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SALEM COMMUNITY HOSPITAL...Like mother, like daughter....

May 13, 2012
Salem News

"Today, women have to be prepared to manage many different roles and responsibilities," explained Angela Doty, M.D., Gynecologist. "One of the most important roles is setting an example for others in regards to practicing good health habits. Whether it be a husband, significant other, children, aging parents, or people at work or in your community, you owe it to yourself and your family to be the best mom you can be and that means making your health a priority.

"The better women take care of themselves, the better they will be able to care for their family and loved ones. For example, when a mother makes it a point to eat healthy foods and exercise regularly, she sets a great example for her children to follow. However, if our children see us eating whatever we want and leading a sedentary lifestyle, they'll likely take on the same bad habits and suffer in the long-run because of it.

"Women are often the key decision makers influencing their family's health choices," Dr. Doty continued. "In addition, they are usually the ones who provide the hands-on care when family members are sick, and also frequently serve as the primary caregivers for their extended family members.

"Many women also work outside of the home, and juggle a hectic schedule full of daily responsibilities. In order to perform all of these vital roles, it's important that women find healthy ways to relieve stress and take time out of their busy lives to get regular screenings and check-ups. If women keep their health a priority now, they'll save themselves a great deal of trouble later in life by preventing age-related health challenges."

Screening Tests for Women: What You Need and When

"Screening tests can help find diseases in their early stages when they are easier to treat," Dr. Doty advised. "Talk with your doctor about which tests apply to you and when and how often you should be tested."

Fact Box

Role Model Tips to Encourage Healthy Behaviors

1. Eat the foods and drink the beverages that you want your children to consume. Emphasize fruits, vegetables, and whole grains. Include lean meats, poultry, fish, beans, eggs, and nuts; and eat foods low in saturated fats, trans fats, cholesterol, salt (sodium), and sugars.

2. Encourage low-fat or fat-free milk or water at every meal and limit soft drinks, juices and other sugary beverages, which often displace milk and add significant amounts of empty calories.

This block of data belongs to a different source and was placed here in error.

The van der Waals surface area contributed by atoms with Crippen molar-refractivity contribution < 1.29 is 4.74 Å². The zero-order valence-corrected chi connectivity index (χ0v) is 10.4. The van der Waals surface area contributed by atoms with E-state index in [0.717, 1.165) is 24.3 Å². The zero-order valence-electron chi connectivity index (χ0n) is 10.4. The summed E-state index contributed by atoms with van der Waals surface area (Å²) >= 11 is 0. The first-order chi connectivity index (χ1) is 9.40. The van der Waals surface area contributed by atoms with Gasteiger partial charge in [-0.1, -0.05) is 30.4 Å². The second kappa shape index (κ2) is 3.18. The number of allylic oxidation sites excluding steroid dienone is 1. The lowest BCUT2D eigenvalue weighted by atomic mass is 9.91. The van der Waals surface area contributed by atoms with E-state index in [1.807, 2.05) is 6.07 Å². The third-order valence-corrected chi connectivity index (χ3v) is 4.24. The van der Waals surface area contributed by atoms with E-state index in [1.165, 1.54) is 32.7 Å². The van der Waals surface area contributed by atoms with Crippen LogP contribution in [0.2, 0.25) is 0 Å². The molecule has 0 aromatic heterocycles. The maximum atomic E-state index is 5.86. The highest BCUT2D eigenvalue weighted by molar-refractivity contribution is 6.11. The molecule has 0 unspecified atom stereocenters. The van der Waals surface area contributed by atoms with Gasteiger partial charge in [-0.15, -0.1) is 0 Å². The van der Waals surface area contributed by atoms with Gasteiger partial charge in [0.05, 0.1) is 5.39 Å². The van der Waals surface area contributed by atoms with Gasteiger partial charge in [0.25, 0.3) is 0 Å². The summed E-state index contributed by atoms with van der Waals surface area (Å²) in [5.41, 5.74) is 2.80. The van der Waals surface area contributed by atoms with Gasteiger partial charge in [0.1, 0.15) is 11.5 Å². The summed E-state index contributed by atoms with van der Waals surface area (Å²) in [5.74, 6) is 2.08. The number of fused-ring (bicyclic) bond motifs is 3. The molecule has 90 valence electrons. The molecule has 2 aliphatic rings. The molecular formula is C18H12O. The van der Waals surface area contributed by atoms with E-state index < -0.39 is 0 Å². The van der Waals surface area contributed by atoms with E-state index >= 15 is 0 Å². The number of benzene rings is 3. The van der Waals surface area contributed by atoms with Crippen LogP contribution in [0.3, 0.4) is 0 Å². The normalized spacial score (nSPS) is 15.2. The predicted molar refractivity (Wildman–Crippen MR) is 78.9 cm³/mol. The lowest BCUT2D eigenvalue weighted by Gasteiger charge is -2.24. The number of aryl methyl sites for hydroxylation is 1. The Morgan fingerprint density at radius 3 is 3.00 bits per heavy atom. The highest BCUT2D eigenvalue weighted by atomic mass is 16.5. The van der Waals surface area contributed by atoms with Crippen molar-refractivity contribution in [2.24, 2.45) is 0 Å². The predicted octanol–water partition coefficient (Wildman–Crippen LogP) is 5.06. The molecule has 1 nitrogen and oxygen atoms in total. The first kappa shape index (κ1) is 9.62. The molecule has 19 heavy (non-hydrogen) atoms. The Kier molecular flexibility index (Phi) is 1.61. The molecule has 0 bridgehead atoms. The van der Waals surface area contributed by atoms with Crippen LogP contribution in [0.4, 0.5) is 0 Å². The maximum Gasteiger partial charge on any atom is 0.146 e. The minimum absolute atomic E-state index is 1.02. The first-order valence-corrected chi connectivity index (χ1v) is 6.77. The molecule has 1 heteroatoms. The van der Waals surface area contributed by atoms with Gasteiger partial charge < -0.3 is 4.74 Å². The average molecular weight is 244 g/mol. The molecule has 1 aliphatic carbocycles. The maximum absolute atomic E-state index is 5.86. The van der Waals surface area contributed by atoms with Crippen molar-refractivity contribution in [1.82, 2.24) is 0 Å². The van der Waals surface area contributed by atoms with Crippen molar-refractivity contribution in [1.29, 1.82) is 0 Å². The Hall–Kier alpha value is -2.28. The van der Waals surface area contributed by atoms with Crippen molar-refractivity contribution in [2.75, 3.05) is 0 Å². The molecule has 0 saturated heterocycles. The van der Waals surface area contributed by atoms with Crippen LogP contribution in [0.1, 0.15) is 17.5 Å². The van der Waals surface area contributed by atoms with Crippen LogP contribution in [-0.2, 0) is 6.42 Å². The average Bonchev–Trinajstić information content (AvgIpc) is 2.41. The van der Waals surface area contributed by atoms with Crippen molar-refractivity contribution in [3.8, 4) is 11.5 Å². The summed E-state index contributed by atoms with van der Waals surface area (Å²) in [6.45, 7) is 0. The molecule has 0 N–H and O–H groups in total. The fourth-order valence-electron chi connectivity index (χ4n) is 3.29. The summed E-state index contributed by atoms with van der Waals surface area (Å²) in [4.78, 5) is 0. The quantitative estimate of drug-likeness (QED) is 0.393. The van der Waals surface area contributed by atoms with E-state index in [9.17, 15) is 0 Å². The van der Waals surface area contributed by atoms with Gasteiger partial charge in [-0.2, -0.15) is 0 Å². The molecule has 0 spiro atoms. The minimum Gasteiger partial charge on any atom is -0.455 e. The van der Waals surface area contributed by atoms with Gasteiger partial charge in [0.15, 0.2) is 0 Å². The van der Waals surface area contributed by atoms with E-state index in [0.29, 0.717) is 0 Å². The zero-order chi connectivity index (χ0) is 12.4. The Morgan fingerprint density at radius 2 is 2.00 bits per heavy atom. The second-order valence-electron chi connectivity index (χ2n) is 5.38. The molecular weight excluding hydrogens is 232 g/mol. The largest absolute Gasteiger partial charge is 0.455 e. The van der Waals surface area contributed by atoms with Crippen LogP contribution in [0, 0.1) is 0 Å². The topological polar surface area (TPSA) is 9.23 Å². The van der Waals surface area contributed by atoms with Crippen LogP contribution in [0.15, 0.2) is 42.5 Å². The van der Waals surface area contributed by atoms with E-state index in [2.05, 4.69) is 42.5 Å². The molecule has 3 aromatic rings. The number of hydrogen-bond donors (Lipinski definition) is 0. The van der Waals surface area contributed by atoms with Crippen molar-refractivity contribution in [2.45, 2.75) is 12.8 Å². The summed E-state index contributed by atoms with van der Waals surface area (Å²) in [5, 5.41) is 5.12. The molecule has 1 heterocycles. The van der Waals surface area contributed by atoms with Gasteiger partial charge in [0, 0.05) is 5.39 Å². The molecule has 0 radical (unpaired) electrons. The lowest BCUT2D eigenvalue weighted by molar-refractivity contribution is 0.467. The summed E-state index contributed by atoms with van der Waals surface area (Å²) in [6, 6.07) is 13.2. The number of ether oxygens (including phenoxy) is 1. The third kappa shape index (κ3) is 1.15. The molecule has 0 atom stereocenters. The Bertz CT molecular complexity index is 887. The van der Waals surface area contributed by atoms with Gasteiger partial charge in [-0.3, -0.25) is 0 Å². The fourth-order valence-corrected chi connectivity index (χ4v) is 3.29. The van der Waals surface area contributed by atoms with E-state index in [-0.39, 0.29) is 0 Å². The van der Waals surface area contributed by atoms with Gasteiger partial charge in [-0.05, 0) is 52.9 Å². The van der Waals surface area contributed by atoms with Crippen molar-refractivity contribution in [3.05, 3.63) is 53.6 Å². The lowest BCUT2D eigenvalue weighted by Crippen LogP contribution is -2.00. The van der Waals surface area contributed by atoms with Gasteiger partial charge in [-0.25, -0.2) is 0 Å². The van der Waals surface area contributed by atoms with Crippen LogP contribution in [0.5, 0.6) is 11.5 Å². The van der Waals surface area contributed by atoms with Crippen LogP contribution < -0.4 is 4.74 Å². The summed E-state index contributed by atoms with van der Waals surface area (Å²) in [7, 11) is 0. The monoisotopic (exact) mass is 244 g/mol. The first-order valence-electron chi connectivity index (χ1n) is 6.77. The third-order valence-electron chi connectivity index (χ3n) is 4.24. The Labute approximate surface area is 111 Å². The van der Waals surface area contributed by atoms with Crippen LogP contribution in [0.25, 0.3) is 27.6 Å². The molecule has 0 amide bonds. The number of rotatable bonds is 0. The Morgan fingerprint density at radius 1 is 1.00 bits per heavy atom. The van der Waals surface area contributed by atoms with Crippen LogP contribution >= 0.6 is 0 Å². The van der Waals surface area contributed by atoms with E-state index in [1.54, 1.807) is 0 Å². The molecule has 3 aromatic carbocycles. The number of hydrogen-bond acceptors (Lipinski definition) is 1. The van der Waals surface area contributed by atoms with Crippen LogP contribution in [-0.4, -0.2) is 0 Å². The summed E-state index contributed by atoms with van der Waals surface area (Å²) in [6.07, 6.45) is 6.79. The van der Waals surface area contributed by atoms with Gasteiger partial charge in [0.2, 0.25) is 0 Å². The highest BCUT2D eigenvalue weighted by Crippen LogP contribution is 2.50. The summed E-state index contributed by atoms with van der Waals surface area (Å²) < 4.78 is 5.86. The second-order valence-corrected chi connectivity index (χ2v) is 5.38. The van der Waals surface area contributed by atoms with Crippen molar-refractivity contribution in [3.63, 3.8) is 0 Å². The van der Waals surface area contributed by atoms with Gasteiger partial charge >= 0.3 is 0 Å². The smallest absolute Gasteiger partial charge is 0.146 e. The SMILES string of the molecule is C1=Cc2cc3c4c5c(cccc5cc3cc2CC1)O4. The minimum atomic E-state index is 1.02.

3. Make every effort to have family meals at home, where parents can serve as role models. Remember to try to make those meals full of enjoyment and free of criticism.

4. Exercise together to serve as active role models. Walking briskly, mowing the lawn, dancing, swimming or bicycling are just a few examples of moderate physical activity. If you are not already physically active, start small and work up to 30 minutes or more of moderate physical activity on most days of the week.

5. Engage in healthy lifestyle changes to address weight, rather than restricting foods or promoting unhealthy diets.

6. Refrain from making negative comments about food, your body, your child's body or another family member's body.

7. Foster positive body image and high self-esteem by complimenting qualities other than appearance.

- Obesity: Have your body mass index (BMI) calculated to screen for obesity. (BMI is a measure of body fat based on height and weight.)

- Breast cancer: The American Cancer Society continues to recommend yearly mammograms beginning at age 40, for those with an average breast cancer risk.

- Cervical cancer: Have a Pap smear every 1 to 3 years if you have ever been sexually active or are between the ages of 21 and 70.

- High cholesterol: Have your cholesterol checked regularly starting at age 45. If you are younger than 45, talk to your doctor about whether to have your cholesterol checked if you: have diabetes, high blood pressure, have a family history of heart disease or if you smoke.

- High blood pressure: Have your blood pressure checked at least every 2 years.

- Colorectal cancer: Have a test for colorectal cancer starting at age 50 or earlier if you have a family history of this disease. Your doctor can help you decide which test is right for you.

- Diabetes: Have a test for diabetes if you have high blood pressure or high cholesterol, are overweight or have a family history of diabetes.

- Depression: Emotional health is as important as physical health. If you have felt sad or hopeless over the last 2 weeks or have little interest in doing things, you may be depressed. Talk to your doctor about being screened for depression.

- Osteoporosis (Thinning of the Bones): Have a bone density test beginning at age 65 to screen for osteoporosis. If you are between the ages of 60 and 64 and weigh 154 lbs. or less, talk to your doctor about being tested.

- Chlamydia and other sexually transmitted infections: Have a test for chlamydia if you are 25 or younger and sexually active. If you are older, talk to your doctor about being tested.

- HIV: Have a test to screen for HIV infection if you have: had unprotected sex with multiple partners, used or now use injection drugs, are being treated for sexually transmitted diseases or had a blood transfusion between 1978 and 1985.

(Source: American Cancer Society, U.S. Preventive Services Task Force)

Angela Doty, M.D., is a board certified gynecologist affiliated with Salem Community Hospital's active medical staff. Her office is located at Salem Women's Care, 2094 East State Street, Suite B in the Salem Medical Center, 330-332-1939.

 
 

 

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